these paintings capture the surreal beauty of mid-2000s celebrity culture
A tribute to 2000s tabloid culture, inspired by Nicole Richie's 2007 Memorial Day BBQ and featuring Lindsay Lohan, Paris Hilton, and Britney Spears.
'Lindsay Lohan, Britney Spears and Paris Hilton in a Car' by Laura Collins
In 2007, then-reality star of The Simple Life Nicole Richie sent out an email inviting friends to her Memorial Day BBQ. It read: "Girls who weigh more than 100 pounds won't be let in. There will be a scale at the front door!"
It was a joke but the invite was leaked to the media and a shitstorm ensued. This moment in time is being brought back to life at the Tonya Harding Nancy Kerrigan/THNK1994 Museum in Brooklyn (which recently moved to a permanent location at 1436 Atlantic Avenue). "Nicole Richie's 2007 Memorial Day BBQ" is a group exhibition curated by the creator of the website Pop Culture Died in 2009 alongside the museum's founders, Matt Harkins and Viviana Rosales Olen.
Revisiting Britney Spears kissing Madonna onstage at the 2003 MTV Music Video Awards and Lindsay Lohan's alcohol-monitoring anklet, the exhibition, which opens tonight, is a throwback to tabloid trash culture from the early 2000s — inspired by that still-controversial email invite. "All of our exhibits focus on how the media often portrays confident women in a negative light," said Olen. "One thing about the scandal surrounding the leak of the e-mail was that tabloids placed an enormous amount of pressure on women to look a certain way."
The moment Richie made a joke about the pressure to be skinny in the eye of the media, says Olen, the reaction was swift outrage. "We hope the show is a way to celebrate people who are remembered by a generation who grew up with these stars, apart from the way they were covered by tabloids in the 2000s," she said.
There will be a hand-knit replica of Lohan's court-enforced alcohol monitoring anklet, a painting of Winona Ryder's shoplifting incident, and an "IRL gif" of Janet Jackson (made from a lenticular print which changes as you walk by). Naturally, there will be a feast; a BBQ table filled with miniature food. The show's concept is to imagine that everyone coming to the exhibition was CCed on Richie's email.
"The BBQ itself was in 2007, which seemed like the height of tabloid culture," said Olen. "It was a way for us to organize the show around a theme that allowed us to look back at a wide range of scandals that were covered between 2000 and 2009."
The show is centered primarily on how reality stars Hilton and Richie skyrocketed to fame in 2003 with their show on the Fox Network. Looking back, it paved the way for so many reality shows and YouTubers, and even influenced social media as a platform. Hilton, who claims to have invented the selfie, said in a recent interview, that social media has made it easier to become a star. "We started a whole new genre of celebrity that no one had ever seen before," she told W magazine. "Nowadays, I feel like it's so easy becoming famous. Anybody with a phone can do it."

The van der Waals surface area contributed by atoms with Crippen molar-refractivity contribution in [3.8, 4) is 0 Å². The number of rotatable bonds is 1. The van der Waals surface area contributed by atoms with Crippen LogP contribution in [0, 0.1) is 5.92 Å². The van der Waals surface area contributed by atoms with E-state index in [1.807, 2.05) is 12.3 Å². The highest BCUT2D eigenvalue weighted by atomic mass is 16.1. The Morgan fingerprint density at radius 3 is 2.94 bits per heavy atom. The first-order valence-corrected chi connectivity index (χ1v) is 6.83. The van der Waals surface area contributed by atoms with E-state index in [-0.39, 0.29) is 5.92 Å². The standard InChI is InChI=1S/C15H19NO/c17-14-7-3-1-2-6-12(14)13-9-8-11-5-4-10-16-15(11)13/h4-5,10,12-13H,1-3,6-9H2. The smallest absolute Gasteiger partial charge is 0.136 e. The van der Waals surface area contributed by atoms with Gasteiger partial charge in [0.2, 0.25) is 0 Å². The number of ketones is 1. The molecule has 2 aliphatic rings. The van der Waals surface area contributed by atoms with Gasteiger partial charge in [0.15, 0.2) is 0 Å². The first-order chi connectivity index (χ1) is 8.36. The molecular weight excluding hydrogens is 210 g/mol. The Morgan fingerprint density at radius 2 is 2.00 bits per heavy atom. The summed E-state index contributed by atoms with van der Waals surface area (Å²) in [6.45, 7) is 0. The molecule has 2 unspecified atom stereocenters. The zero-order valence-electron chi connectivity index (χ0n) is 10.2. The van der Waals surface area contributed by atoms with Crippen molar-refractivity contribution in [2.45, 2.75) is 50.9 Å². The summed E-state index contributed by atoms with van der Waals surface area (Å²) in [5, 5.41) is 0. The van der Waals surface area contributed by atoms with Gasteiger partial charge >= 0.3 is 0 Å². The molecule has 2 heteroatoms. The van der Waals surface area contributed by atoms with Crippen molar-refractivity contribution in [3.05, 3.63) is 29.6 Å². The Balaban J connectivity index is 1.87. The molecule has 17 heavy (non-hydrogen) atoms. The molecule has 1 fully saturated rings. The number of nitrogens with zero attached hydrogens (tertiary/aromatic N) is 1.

The actual BBQ was a bit of a hot mess. Star of The O.C. Mischa Barton ended up in hospital after falling ill at the party and Richie released a statement that read: "She's good. She just mixed antibiotics and alcohol and got sick." Those words are immortalized in a grandiose calligraphy piece in the show by artist Heather Rohnert.
These women were heavily documented by the media, but they rarely had a voice beyond the odd sound bite. "We started to see that many of the so-called scandals were centered around how these women looked," said Olen. "We wanted the art to move away from that and focus on moments that were our versions of Bonnie and Clyde as teens."
The artwork explores Naomi Campbell's community service couture looks, after she was charged with assaulting her maid, Ana Scolavino, in 2007. As Campbell walked to New York City's garbage collecting center to put in her hours, she wore a silver Dolce & Gabbana dress, which shocked the media. "Campbell refused to let photographers get photos that would portray her in a negative way, so she wore a gown to community service," said Olen.
The show also features a painting by artist Valerie Petrov which shows Winona Rider's shocked expression in court after being sentenced to three years of probation and community service in 2002. Rider went on a shoplifting spree at Saks Fifth Avenue in Beverly Hills in 2001, where she stole $3,700 worth of merchandise — and wore a Marc Jacobs dress to court for an alleged theft of a piece from the same designer.
Chicago-based artist Laura Collins is also showing a variety of realist paintings featuring early-2000 stars, including one based on a paparazzi shot of Lohan, Hilton, and Britney Spears in a car.
That is probably the most poignant photograph from the period, which captures that culture at its best. "The moment Lohan, Hilton, and Spears all got into a car together was truly a summit of some of the biggest starts of the era," said Olen. "All three of them would eventually be at the center of highly covered scandals, so it's a moment that captures three celebrities that define an era at a moment right before it all went south."
"Nicole Richie's 2007 Memorial Day BBQ" is on view at the THNK199 Museum in Brooklyn from July 28 through September 10.
Text Nadja Sayej
Images courtesy of the THNK1994 Museum